• tractor unit. -it includes the receiving hopper, slot conveyor, flow control gates, spreading crew, power plant, transmission, operator control for use on either side, and operator's seat. This unit will move the whole system forward.
  • screed unit. -it is attached to the tractor unit by long screed arms on both sides of the machine. It consists of screed plate, vibrators or tamper bars, thickness control, crown control, and screed heater.

As soon as the the first load of asphalt mix has been spread, the uniformity of the asphalt texture should be checked. Operators will adjust the the appropriate adjustment points to correct any nonuniformity. Any segregation of materials also should not be allowed. Operation should be stopped immediately if any segregation is detected. The operators should also be aware of is the crown control. Pavement with crown has to be redone all over again. In addition to that, operators should continuously loosen the mix that clings to the sides of the hopper and push it back into the active mix. If the asphalt mix grow cold, it cannot be properly compacted and thus, looses its strength.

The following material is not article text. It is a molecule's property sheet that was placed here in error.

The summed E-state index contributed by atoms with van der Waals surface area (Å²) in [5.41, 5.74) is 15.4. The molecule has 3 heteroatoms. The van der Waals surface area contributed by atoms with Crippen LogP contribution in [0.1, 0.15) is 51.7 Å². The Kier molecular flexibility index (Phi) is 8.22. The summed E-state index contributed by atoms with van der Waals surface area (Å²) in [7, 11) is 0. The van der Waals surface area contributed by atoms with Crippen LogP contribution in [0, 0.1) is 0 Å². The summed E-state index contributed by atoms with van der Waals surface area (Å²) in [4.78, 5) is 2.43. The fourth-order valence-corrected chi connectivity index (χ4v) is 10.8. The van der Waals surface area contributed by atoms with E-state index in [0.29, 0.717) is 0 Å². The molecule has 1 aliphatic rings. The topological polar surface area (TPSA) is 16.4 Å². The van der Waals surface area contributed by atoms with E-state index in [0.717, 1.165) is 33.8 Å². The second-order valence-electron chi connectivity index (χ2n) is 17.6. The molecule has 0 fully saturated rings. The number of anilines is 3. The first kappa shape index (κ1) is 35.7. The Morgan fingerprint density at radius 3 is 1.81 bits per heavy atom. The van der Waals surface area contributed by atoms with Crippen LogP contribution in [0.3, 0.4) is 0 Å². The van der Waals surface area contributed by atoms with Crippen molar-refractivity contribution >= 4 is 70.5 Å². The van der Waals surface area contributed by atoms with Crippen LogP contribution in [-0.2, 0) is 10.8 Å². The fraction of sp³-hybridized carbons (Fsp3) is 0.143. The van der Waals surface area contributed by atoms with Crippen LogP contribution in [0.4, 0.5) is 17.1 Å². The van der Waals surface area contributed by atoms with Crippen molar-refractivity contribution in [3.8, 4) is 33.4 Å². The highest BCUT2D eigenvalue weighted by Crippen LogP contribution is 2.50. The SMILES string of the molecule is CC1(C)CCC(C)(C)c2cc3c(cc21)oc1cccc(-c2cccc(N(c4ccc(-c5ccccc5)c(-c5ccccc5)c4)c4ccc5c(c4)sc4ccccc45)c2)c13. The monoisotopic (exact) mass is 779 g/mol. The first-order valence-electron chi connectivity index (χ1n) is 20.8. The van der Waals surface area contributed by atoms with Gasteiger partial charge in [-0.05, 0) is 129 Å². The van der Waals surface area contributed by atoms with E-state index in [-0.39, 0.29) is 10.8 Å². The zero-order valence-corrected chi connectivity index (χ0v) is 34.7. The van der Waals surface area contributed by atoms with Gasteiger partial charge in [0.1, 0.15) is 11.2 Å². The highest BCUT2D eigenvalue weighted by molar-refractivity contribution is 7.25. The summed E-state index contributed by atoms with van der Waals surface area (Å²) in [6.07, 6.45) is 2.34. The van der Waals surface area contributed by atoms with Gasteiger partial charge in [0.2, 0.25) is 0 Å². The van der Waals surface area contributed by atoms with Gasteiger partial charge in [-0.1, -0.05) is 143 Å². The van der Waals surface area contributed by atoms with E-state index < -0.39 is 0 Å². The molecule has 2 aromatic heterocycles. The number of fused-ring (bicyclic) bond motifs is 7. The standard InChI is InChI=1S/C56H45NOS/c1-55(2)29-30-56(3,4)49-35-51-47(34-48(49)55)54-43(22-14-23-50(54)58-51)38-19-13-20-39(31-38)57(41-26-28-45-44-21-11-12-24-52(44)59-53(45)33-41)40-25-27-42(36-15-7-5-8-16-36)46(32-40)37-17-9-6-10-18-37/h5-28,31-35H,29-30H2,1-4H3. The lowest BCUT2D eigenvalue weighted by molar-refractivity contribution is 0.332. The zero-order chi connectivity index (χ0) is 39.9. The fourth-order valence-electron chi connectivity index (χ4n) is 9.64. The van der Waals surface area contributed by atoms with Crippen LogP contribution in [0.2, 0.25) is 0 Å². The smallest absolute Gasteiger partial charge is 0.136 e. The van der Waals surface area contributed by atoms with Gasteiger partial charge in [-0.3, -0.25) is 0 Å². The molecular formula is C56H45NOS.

The last process of paving is compaction. This process is highly influenced by major mix proportion; (1) asphalt content: aggregate size, shape texture and distribution gradation; (2) filler content, and; (3) mix temperature. Appropriate rollers and rolling methods should be used in accordance with these proportion. There are several roller combinations used for maximum results: